Recently I read an obituary written by a woman before she died. At the end of the brief overview of her life she had written in capital letters DID HER BEST. Her words struck me. As a child I was always taught that doing my best was enough, but as a mother I have to be careful about the pressure to do more.

All it takes is a quick skim of popular women’s magazines, parenting advice blogs or professional recommendations and I begin to feel like my best is somehow lacking. Images and headlines from popular media suggest that women are meant to make sensational side dishes, prepare chicken stock from scratch, know how to apply this spring’s pastel make up, revamp vintage furniture, “lean in” to our scintillating careers, copy Kate Middleton’s “mom style,” and practice this mind-blowing sex tip (tonight!).

According to parenting experts we’re supposed to be playing with our children every day, feeding them whole grain, plant based homemade meals made from local or organic ingredients, creating crafts worthy of the art gallery, organizing the best birthday parties on the block, reading with our children every chance we get and teaching them (gently) that boogers do not go in the mouth.

Meanwhile, my feminist ideas make me feel like I’m somehow deficient because I rely on my man to change the tires on the mini-van, fix the leaky tap and put up a shelf. Hop on Facebook and I see photos of beautifully groomed children, vegetables from backyard gardens and exotic vacations. Check out advice from marriage experts and my husband and I are supposed to be going on weekly dates where we don’t talk about finances or the children and have the kids tucked safely at home with a babysitter who has won a Rhodes scholarship and can juggle fireballs while changing a diaper at the same time. Just once I’d love to read a headline that says, “Sit on your Stained Couch and Admire Your Child’s Eyelashes (Tonight!)” or “How to Do Absolutely Nothing and Feel Good About It.”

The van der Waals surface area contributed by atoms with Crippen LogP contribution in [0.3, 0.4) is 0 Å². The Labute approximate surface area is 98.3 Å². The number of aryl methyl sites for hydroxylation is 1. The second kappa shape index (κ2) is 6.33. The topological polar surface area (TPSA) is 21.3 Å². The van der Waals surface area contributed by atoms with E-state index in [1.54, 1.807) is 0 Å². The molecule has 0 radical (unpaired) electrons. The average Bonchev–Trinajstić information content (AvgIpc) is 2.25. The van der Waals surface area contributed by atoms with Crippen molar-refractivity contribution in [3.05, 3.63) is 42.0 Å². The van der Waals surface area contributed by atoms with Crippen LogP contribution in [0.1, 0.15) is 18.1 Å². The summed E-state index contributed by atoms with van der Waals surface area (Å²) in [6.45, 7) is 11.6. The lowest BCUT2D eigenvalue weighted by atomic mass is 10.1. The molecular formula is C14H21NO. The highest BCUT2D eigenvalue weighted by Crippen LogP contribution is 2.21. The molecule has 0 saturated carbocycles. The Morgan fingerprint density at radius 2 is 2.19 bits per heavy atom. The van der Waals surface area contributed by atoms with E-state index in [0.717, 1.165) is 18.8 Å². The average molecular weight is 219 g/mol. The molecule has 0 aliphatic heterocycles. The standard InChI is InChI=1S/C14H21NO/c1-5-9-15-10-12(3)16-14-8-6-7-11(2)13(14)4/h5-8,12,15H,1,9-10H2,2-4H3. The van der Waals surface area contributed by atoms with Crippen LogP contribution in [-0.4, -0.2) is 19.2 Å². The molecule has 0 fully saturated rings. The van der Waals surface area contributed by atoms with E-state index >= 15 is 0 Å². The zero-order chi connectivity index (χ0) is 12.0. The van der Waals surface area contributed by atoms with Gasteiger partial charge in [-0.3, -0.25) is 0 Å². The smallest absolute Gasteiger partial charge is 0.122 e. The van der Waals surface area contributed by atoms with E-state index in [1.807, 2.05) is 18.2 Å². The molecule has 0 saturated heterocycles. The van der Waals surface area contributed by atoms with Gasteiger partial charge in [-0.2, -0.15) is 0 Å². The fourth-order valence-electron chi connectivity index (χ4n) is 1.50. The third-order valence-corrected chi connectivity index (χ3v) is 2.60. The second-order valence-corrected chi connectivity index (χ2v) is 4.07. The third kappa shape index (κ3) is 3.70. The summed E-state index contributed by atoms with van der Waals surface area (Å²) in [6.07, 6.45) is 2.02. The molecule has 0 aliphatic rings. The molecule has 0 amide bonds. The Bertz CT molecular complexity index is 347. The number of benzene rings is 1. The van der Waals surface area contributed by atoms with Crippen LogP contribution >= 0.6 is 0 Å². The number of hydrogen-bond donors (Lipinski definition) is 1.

Of course I can choose to ignore all of these headlines and advice. In the end, the pressure that I feel is only coming from myself. As a 21st century mother I am lucky to have all of this information at my fingertips, but at the same I must be savvy about how I let it sink into my consciousness. I need to be aware of how it influences my ideas of what a good mother should do and look like. I need to choose what is important to me and forget about the rest.

And I do prioritize: I believe the way my family feels, thinks and behaves is somewhat related to what we’re eating so I do spend a lot of time on food (also I just really like to eat). Reading is one of the great loves of my life so I have no problem fulfilling that daily requirement with my children. But having a tidy, beautifully decorated home? Not at this stage of life. Ensuring my footwear is on trend or my handbag is this season’s latest? Not me. Learning how to do car repairs? Not interested. 7 crafts for the 7 days of March Break? No thanks. Playing every single day with each of my 3 children? Oh the guilt.

In the months after my third child was born I remember complaining to my aunt about how messy my house was. She looked at my young children and said, “Just take care of them. That’s enough.” I keep those words and remember them during moments when I am overwhelmed. It’s enough. What I do is enough. I don’t want to be a super mom. I just want to DO MY BEST.

Image credit: Jimmy Baikovicus

17 Responses

  1. Beth Lambert

    Great post Kelly! You have reminded me of my own early parenting days. My husband was behaving like a rarefied jerk (as was typical) when it came to the domestic chores. I stressed and struggled to keep things top notch daily although I had two demanding and energetic little boys at my feet. One day, when I was feeling particularly sensitive to his remarks and displeasure with me, I quietly went on strike. For an entire week I only took care of and played with my sons. No cleaning, no tidying, no laundry, no errands, meals only for the boys, no yard work, nothin’. When my husband finally put it all together he come to me and said, “I have been an a$$hole haven’t I?” At that comment I got back to a more relaxed program. The interesting thing to me was that during the strike week I had little to no behaviour problems with the boys and I was eerily relaxed considering it was anxiety that had fuelled my over achieving domestic pursuits just prior to the strike. At least we could laugh about it later on and we each learned a lesson: he, in gratitude and I in balance.


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